[The Laptop Story Doesn't Do It Justice: What crossing the border has REALLY turned into]
For those just tuning in here, I live in the state of Michigan. As such, I am surrounded on two sides (north and east, a little south if you want to get trivia-esque) by Canada. While I haven't gone recently (a few years) due to a lack of funds, earlier on this decade I would go to Canada when I had the chance - especially when I spent a couple of years in northern Michigan in the tiny city of Sault Sainte Marie, MI, which is a stone's throw from its twin city of the same name in Canada. The border crossing process had usually been rather simple for me, with the most that I got asked is "Where'd you go? How long were you there? Bringing back lots of money? Alright have a good one." I suppose it was a bit naive of me to think that things would go south in the couple of years since I've been to Canada, especially in lieu of revelations that Homeland Security can take your laptop at the border if they feel like it.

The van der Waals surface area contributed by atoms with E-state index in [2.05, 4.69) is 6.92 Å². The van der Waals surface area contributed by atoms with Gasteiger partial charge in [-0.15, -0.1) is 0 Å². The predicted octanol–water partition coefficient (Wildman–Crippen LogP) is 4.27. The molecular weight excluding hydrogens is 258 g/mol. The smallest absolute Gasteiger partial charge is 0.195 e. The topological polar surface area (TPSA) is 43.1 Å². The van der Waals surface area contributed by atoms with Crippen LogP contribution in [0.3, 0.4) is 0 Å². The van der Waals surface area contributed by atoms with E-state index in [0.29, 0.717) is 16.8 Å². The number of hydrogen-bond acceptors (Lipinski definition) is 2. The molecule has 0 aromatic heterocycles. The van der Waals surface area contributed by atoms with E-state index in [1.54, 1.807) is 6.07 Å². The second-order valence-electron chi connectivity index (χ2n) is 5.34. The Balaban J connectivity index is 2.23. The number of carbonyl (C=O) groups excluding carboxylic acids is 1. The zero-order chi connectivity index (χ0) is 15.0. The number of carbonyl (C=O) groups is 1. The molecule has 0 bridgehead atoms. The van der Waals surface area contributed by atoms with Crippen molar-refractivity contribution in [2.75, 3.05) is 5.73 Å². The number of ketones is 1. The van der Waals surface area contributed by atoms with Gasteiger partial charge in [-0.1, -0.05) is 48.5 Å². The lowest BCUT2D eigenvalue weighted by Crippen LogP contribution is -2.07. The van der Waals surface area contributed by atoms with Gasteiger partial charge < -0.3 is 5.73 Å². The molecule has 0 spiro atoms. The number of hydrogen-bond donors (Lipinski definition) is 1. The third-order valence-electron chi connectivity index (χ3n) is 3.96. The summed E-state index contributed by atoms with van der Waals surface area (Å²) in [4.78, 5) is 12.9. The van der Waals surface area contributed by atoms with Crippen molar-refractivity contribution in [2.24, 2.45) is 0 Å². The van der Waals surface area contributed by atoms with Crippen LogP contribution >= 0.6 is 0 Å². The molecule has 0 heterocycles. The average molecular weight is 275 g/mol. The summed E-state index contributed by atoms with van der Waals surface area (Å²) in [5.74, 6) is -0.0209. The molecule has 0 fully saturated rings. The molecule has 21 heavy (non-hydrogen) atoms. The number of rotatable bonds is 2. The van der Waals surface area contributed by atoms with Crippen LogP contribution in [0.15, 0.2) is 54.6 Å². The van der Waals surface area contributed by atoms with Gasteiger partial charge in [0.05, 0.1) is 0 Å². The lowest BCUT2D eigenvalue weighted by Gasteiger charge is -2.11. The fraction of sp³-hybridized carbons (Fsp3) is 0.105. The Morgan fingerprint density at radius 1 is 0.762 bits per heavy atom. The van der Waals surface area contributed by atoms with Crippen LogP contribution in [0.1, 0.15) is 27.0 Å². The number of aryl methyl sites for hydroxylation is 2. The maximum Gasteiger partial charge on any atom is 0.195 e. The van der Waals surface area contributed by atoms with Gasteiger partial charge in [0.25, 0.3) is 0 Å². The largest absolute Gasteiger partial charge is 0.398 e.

Like most things in life you stay naive of it, happily nested in a world of "it can't/won't happen to me" until - sure enough - it does.
My purpose to travel to Windsor, Ontario, seemed simple and innocent enough: it was a Saturday, I was bored, and I wanted to take some pictures of the Detroit skyline to satisfy my off and on desire to pretend I'm good at taking pictures. Didn't plan on going much of anywhere, buying much of anything, or even being there that long. It was, quite literally, something to do. You know, getting out of the house and all of that good stuff.